A resident of NY, Stephen Mead is a published artist, writer, maker of short-collage films and sound-collage downloads. If you are at all interested and get the time, Google “Stephen Mead Art” or “Stephen Mead, Writer” for links to his multi-media work. Thank you.
DL Polonsky is a Boston area artist, writer, and filmmaker. His caricatures have appeared in The Boston Herald and His written work includes the children’s book The Letter Bandits from T.B.W. Books.
I’m my own family —
me and only me.
I am also a sprig
of an indifferent shrub.
Extensions jut out like ill-matched
colors of an ignored canvas.
Ceremonies are coordinated
to expose this certitude.
I whistle in-and-out of such venues.
Me and me.
Sharper the spike
the further I recede.
In another release
mayhap I were
the still of my silo.
Author of Suddenly For Someone, 1988 and Nine Summers Later, 1997 Sanjeev Sethi’s poems have found a home in The London Magazine, The Fortnightly Review, Solstice Literary Magazine, 3 Quarks Daily, Lemon Hound, Poetry Australia, Eastlit, Indian Literature, The Statesman, The Hindu, and elsewhere. He lives in Mumbai.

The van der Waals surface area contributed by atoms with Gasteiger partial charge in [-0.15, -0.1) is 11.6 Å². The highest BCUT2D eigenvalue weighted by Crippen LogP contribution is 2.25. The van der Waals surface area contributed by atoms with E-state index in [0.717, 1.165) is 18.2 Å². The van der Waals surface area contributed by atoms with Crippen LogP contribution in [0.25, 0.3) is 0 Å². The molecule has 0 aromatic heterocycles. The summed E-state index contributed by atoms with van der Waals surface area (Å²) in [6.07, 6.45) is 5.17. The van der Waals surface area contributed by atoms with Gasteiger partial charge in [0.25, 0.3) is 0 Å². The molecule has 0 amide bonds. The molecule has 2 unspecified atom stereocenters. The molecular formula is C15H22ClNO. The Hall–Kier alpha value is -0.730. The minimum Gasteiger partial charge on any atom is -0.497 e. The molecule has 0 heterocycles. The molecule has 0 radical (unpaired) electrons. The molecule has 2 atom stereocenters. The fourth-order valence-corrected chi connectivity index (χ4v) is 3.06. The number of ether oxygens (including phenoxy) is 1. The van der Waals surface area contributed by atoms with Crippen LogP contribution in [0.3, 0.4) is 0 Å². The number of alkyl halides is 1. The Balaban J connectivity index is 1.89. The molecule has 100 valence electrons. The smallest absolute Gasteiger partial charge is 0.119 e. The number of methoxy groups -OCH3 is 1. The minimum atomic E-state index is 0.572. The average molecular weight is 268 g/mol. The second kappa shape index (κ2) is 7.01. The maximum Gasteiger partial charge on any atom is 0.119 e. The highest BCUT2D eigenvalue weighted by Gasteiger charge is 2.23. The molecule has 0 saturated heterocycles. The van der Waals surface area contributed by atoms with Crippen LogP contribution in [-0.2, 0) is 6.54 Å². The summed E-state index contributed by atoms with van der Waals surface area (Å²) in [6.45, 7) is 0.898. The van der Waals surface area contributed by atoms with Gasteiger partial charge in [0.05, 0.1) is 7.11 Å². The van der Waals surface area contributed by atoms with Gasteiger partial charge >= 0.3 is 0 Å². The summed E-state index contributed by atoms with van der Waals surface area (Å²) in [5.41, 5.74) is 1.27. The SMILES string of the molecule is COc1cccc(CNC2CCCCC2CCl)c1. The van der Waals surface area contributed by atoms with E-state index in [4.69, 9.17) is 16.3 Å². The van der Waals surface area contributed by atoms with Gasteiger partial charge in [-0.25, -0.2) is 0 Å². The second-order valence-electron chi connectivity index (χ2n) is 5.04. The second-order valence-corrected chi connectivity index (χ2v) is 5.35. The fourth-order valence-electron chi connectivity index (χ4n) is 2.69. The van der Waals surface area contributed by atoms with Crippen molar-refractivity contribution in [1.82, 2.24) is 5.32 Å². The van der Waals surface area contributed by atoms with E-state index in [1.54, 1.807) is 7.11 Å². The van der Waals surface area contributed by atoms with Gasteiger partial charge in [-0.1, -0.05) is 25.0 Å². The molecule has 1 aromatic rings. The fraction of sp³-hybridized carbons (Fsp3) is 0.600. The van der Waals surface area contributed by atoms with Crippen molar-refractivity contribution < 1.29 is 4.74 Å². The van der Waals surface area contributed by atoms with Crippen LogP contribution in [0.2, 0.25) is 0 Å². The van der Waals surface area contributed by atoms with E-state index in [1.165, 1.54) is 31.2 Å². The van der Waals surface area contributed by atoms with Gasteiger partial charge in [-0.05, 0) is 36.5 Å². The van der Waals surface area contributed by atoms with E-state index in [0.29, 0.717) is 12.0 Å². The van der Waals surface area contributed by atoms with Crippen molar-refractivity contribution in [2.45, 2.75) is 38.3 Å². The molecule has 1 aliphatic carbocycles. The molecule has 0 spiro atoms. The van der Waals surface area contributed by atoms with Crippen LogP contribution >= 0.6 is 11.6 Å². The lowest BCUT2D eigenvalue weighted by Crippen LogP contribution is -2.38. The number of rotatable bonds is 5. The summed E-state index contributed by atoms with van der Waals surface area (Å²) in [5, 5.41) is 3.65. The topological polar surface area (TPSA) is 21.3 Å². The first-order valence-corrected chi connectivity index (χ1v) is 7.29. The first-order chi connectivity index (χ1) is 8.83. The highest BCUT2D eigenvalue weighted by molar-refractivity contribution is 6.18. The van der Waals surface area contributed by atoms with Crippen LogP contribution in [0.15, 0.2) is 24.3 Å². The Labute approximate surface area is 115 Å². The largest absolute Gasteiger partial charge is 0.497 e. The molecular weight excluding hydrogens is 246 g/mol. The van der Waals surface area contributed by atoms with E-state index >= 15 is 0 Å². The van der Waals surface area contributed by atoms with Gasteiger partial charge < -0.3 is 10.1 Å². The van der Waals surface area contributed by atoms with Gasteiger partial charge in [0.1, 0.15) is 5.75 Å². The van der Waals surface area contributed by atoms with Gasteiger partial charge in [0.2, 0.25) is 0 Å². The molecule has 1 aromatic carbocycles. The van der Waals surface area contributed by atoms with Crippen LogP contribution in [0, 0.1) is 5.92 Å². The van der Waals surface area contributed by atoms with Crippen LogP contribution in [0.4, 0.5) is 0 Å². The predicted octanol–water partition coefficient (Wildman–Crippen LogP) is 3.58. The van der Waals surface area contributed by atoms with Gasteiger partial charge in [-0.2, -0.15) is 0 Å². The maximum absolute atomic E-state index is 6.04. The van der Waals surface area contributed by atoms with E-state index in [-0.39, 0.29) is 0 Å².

Art can illuminate even the most elusive and difficult to comprehend ideas. Visual rules and tightly codified visual metaphors help scientists communicate complex ideas mostly amongst themselves, but they can also become barriers to new ideas and insights. Dr. Regina Valluzzi’s images are abstracted and diverged from the typical rules and symbols of scientific illustration and visualization; they provide an accessible window into the world of science for both scientists and non-scientists.
(Note: This post was originally published on Oct. 1st, 2012 and has been revised slightly since)